I’ve been working on base cartography for the research area in Rwanda. Unlike here in Cleveland, we have some great topography to work with, so we can leverage that for basemaps. But, it’s such a beautiful landscape, I didn’t want to sell these hillshades short by doing a halfway job, so I’ve been diving deep.
First, some legacy. I read three great blog posts on hillshades. One was from ESRI revealing their “Next Generation Hillshade”. Drawing on Swiss Cartographic Traditions, these are some nice looking hillshades using lighting sources from multiple directions (more on this later):
Next, we look to Peter Richardsons’s recent post on Mapzen’s blog regarding terrain simplification.
I tried (not nearly as hard as I should have) to understand their code, when I saw a link to Daniel Huffman’s blog post from 2011 on terrain generalization: On Generalization Blending for Shaded Relief.
That’s when I saw the equation:
((Generalized DEM * Weight) + (Detailed DEM * (WeightMax – Weight))) / WeightMax
I’ll let you read these posts, rather than rehashing, but here’s what I did toward adding to them. The gist of Daniel and Peter’s approach is to blend together a high resolution and lower resolution version of the DEM based on a weighting factor. Both use a standard deviation filter to determine where to use the high resolution DEM vs resampled version — if the location is much higher or lower than it’s neighbors, it is considered an important feature, and given detail, otherwise the low resolution version is used (actually, I suspect Mapzen’s approach is only highlighting top features based on their diagrams, but I haven’t dived into the code to verify).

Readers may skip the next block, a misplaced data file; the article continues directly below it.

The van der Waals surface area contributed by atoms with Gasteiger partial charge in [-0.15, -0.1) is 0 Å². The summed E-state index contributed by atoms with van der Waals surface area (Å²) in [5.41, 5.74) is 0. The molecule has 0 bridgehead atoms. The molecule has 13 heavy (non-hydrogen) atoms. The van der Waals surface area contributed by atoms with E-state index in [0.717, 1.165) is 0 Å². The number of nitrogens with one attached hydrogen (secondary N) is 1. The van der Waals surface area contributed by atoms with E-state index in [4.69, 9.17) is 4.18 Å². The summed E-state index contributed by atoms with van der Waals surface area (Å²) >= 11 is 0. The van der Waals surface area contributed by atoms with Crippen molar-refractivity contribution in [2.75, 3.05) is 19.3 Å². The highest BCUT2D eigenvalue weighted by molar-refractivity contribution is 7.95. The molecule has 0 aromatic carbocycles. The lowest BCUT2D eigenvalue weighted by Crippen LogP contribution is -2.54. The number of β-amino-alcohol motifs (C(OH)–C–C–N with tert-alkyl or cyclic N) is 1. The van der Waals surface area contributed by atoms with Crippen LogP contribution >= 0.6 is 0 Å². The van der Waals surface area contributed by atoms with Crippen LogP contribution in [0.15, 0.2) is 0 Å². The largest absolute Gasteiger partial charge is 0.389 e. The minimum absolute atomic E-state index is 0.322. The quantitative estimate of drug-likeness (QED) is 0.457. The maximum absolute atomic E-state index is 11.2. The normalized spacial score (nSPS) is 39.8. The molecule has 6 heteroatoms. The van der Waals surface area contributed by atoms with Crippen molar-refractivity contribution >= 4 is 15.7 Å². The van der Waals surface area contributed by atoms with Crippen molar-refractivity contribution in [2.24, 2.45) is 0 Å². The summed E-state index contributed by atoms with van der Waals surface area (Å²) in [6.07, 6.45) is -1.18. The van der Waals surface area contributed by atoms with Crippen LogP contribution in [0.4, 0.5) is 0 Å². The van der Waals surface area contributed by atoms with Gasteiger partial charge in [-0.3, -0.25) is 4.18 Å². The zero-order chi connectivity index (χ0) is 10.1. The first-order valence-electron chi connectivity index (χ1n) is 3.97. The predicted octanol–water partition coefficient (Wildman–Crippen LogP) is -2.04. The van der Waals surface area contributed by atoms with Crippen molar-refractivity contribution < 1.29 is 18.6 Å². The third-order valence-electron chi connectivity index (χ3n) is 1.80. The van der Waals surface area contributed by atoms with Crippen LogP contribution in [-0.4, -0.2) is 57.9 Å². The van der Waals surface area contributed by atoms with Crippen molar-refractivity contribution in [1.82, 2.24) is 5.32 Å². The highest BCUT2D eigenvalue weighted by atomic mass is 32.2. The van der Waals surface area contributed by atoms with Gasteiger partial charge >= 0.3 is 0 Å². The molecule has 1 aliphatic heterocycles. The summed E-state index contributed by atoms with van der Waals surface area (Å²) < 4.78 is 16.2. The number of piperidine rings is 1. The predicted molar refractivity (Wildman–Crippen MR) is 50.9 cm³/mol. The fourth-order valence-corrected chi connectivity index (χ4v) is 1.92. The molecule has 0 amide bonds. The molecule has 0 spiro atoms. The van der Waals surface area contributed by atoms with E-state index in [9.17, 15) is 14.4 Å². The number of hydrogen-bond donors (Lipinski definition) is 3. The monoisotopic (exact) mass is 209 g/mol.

Excuse the colors, we’ll fix those at the end, but this allows us to simplify something that looks like this:
Into something that looks like this:
See how the hilltops and valleys remain in place and at full detail, but some of the minor facets of the hillsides are simplified? This is our aim.
I developed a pure GDAL approach for the simplification. It is purely command line, has hardcoded file names, etc, but could be done with a python or other API and turned into a proper function. TL:DR: this is not yet refined but quite effective.
If you’ve been following my blog for a while, you may recall a series of blog posts on determining landscape position using gdal.
This, with small modification, is a perfect tool for determining where to retain DEM features and where to generalize. The one modification is to calculate standard deviation from our simple difference data.
Back to those ugly colors on my hillshade version of the map. They go deeper than just color choice — it’s hard not to get a metallic look to digital hillshades. We see it in ESRI’s venerable map and in Mapbox’s Outdoor style. Mapzen may have avoided it by muting the multiple-light approach that ESRI lauds and Mapbox uses — I’m not sure.
To avoid this with our process (HT Brandon Garmin) I am using HDRI environment mapping for my lighting scheme. This allows for more complicated and realistic lighting that is pleasing to the eye and easy to interpret. Anyone who has followed me for long enough knows where this is going: straight to Pov-Ray… :
The results? Stunning (am I allowed to say that?):
The color is very simple here, as we’ll be overlaying data. Please stay tuned.